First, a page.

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Edgware House Prices Outstrip Wage Growth by 21.12% since 2007

I recently read a report by the Yorkshire Building Society that 54% of the country has seen wages (salaries) rise faster than property prices in the last 10 years. The report said that in the Midlands and North, salaries had outperformed property prices since 2007, whilst in other parts of the UK, especially in the South, the opposite has happened and property prices have outperformed salaries quite noticeably.

As regular readers of my blog know, I always like to find out what has actually happened locally in Edgware. To talk of North and South is not specific enough for me. Therefore, to start, I looked at what has happened to salaries locally since 2007. Looking at the Office of National Statistics (ONS) data for Barnet London Borough Council, some interesting figures came out…

Barnet London Nationally
2007  £28,688  £28,907  £23,920
2008  £30,618  £30,238  £24,960
2009  £32,349  £31,106  £25,506
2010  £32,063  £31,533  £26,088
2011  £32,313  £31,658  £26,010
2012  £31,034  £31,892  £26,432
2013  £31,819  £31,892  £26,931
2014  £32,115  £32,089  £27,097
2015  £32,682  £32,282  £27,508
2016  £33,212  £32,885  £28,132

 

Salaries in Barnet have risen by 15.77% since 2007 (although it’s been a bit of a rollercoaster ride to get there!) – interesting when you compare that with what has happened to salaries regionally (an increase of 13.76%) and nationally, an increase of 17.61%.

Next, I needed to find what had happened to property prices locally over the same time frame of 2007 and today. Net property values in Barnet are 36.89% higher than they were in late 2007 (not forgetting they did dip in 2008 and 2009). Therefore…

Property values in the Edgware area have increased at a higher rate than wages to the tune of 21.12% … meaning, Edgware is in line with the regional trend

 

 

 

All this is important, as the relationship between salaries and property values is the basis on how affordable property is to first (and second, third etc.) time buyers. It is also vitally relevant for Edgware landlords as they need to be aware of this when making their buy-to-let plans for the future. If more Edgware people are buying, then demand for Edgware rental properties will drop (and vice versa).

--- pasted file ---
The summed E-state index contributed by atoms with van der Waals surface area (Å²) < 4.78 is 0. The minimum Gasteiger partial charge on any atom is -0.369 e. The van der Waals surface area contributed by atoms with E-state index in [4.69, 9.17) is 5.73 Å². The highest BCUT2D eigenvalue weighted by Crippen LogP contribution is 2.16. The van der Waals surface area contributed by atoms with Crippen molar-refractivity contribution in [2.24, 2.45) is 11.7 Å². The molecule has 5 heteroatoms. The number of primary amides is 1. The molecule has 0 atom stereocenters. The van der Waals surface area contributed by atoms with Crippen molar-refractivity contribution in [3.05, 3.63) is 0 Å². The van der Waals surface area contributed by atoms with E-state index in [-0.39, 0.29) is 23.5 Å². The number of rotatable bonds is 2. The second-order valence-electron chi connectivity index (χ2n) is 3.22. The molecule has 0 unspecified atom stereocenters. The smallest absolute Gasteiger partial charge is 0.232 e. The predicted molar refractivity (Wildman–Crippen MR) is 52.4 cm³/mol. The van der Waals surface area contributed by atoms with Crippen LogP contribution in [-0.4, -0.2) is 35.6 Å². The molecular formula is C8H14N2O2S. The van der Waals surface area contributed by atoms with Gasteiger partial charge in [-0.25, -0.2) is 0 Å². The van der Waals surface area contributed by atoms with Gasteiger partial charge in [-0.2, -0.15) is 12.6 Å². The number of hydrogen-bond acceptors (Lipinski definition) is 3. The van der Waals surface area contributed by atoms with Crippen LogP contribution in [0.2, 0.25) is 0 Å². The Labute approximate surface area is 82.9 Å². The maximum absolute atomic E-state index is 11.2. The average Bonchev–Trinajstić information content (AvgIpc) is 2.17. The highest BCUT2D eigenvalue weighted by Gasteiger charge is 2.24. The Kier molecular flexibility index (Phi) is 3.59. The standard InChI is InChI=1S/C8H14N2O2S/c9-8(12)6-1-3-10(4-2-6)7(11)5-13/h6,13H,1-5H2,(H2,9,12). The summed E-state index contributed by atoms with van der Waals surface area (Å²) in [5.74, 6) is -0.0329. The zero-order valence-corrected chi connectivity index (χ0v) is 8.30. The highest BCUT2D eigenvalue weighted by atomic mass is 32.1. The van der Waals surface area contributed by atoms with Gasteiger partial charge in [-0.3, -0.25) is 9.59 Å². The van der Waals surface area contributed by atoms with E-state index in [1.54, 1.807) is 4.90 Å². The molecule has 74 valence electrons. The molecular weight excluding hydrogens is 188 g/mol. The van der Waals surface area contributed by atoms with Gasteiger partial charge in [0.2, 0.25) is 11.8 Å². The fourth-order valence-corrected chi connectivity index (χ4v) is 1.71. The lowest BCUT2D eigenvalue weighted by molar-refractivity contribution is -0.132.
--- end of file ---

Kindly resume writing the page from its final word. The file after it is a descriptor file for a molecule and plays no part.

As I have discussed in a few articles in my blog recently, this issue of ‘property-affordability’ is a great bellwether to the future direction of the Edgware property market. Now of course, it isn’t as simple as comparing salaries and property prices, as that measurement disregards issues such as low mortgage rates and the diminishing proportion of disposable income that is spent on mortgage repayments.

On the face of it, the change between 2007 and 2017 in terms of the ‘property-affordability’ hasn’t been that great. However, look back another 10 years to 1997, and that tells a completely different story. Nationally, the affordability of property more than halved between 1997 and today. In 1997, house prices were on average 3.5 times workers’ annual wages, whereas in 2016 workers could typically expect to spend around 7.7 times annual wages on purchasing a home.

 

The issue of a lack of homeownership has its roots in the 1980’s and 1990’s. It’s quite hard as a tenant to pay your rent and save money for a deposit simultaneously, meaning for many Edgware people, home ownership isn’t a realistic goal. Earlier in the year, the Tories released proposals to combat the country’s ‘broken’ housing market, setting out plans to make renting more affordable, while increasing the security of rental deals and threatening to bring tougher legal action to cases involving bad landlords.

This is all great news for Edgware tenants and decent law-abiding Edgware landlords (and indirectly owner occupier homeowners). Whatever has happened to salaries or property prices in Edgware in the last 10 (or 20) years … the demand for decent high-quality rental property keeps growing. If you want a chat about where the Edgware property market is going.

If you are a landlord or thinking of becoming one for the first time, and you want to read more articles like this about the Edgware Property Market together with regular postings on what I consider the best buy to let deals in Edgware, out of the many of properties on the market, irrespective of which agent is selling it, then feel free to get in touch! Email me at Steve@benjaminstevens.co.uk